Svalbard Day 3. 28.07.2012

Posted: August 16, 2012 in Hiking
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Today was our rest day. I woke tired after our 10 hour night (with 8 hours sleep, 2 hours bear watch). It turned out I was not the only one. We rose with a different vibe. We were not going to hike for hours and hours through all different terrain. We didn’t need to leave early.  We had a slow breakfast, and got ready for a relaxing stroll to the deserted mining town of Pyramiden, about 4km south of our camp.

Our walk would take us past the czech research station with a large female contingent, which buoyed spirits of some party members. It was Lisa’s birthday, and there was talk of being invited for drinks in the evening. Already, after being away for just 2 days, some sort of civilization and socializing was attractive. It must be said that, after a lack of washing that came with being in the wild, perhaps our body odour was not as attractive as the thought of a bit of socializing.

A short stroll across some pebbly beaches and some minor ridges brought us to Pyramiden. It was deserted in 2001, and felt like a ghost town that one might pass through after a nuclear holocaust, or a disaster like in the Day of the Triffids. Buildings were left to crumble. Heavy mining machines and constructions that were part of the harbour were rusting and out of use.

We ran into a lost solitary soul in the middle of the town. He was a young, blond russian, who was very busy – so he told us. There was a lot of work to do. You can imagine. A town that used to house 1000s and now with only 8 people. We asked him what was the lot of work to do. What was its purpose? It was just a lot of work. So much work with so few people.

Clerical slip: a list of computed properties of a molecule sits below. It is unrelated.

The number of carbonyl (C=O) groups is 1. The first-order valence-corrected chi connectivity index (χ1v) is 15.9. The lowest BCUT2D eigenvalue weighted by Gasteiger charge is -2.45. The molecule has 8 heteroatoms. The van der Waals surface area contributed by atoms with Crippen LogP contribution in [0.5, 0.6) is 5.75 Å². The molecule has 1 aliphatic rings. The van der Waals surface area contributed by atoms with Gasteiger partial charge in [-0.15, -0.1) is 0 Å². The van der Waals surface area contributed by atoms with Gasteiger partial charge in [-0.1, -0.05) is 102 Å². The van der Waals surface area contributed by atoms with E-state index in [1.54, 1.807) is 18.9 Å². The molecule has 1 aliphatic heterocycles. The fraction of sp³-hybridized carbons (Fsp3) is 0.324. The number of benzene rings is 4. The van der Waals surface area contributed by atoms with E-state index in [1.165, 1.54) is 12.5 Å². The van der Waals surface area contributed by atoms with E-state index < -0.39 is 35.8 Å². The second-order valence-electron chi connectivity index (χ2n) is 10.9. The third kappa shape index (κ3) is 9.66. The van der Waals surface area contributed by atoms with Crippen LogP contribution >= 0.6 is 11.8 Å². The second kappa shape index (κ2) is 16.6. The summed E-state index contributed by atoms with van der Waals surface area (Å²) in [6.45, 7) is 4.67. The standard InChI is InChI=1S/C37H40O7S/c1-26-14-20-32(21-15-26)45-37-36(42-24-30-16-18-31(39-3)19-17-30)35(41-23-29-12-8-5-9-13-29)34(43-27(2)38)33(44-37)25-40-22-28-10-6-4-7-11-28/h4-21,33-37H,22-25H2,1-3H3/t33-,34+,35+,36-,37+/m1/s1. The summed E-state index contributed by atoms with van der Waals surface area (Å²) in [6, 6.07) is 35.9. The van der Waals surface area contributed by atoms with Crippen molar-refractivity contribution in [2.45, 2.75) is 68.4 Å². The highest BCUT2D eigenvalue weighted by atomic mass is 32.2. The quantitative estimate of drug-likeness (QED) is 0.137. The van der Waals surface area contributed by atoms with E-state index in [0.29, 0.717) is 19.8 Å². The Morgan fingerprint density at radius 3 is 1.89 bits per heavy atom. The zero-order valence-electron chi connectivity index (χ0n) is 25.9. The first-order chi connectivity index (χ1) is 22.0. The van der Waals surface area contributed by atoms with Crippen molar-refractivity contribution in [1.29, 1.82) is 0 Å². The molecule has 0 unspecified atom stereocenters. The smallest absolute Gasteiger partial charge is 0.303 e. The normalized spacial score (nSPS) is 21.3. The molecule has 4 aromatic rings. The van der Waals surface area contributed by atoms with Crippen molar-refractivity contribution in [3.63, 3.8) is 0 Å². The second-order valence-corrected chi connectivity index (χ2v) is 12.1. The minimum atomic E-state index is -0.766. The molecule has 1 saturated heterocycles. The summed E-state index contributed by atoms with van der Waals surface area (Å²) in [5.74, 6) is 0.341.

There was a ‘camping ground’ with a working toilet (!). It needed to be put to use. This was where the 8 inhabitants lived, I think. There were other apartment buildings that were rather spooky, being owned now by birds. Each window sill was home to one or two nests. There was a wild and unkept lawn leading up to a swimming pool and sport centre. The signs were old and wasting away. All the script was in cyrillic, giving the whole village an even more bizarre touch. This deserted town really was the end of the earth, after civilization had collapsed.

Our evening with the czechs didn’t eventuate. That would wait until another night. We voted on having a 12 hour night that night to collect our energy for our glacier adventure the following day. We all needed the sleep.

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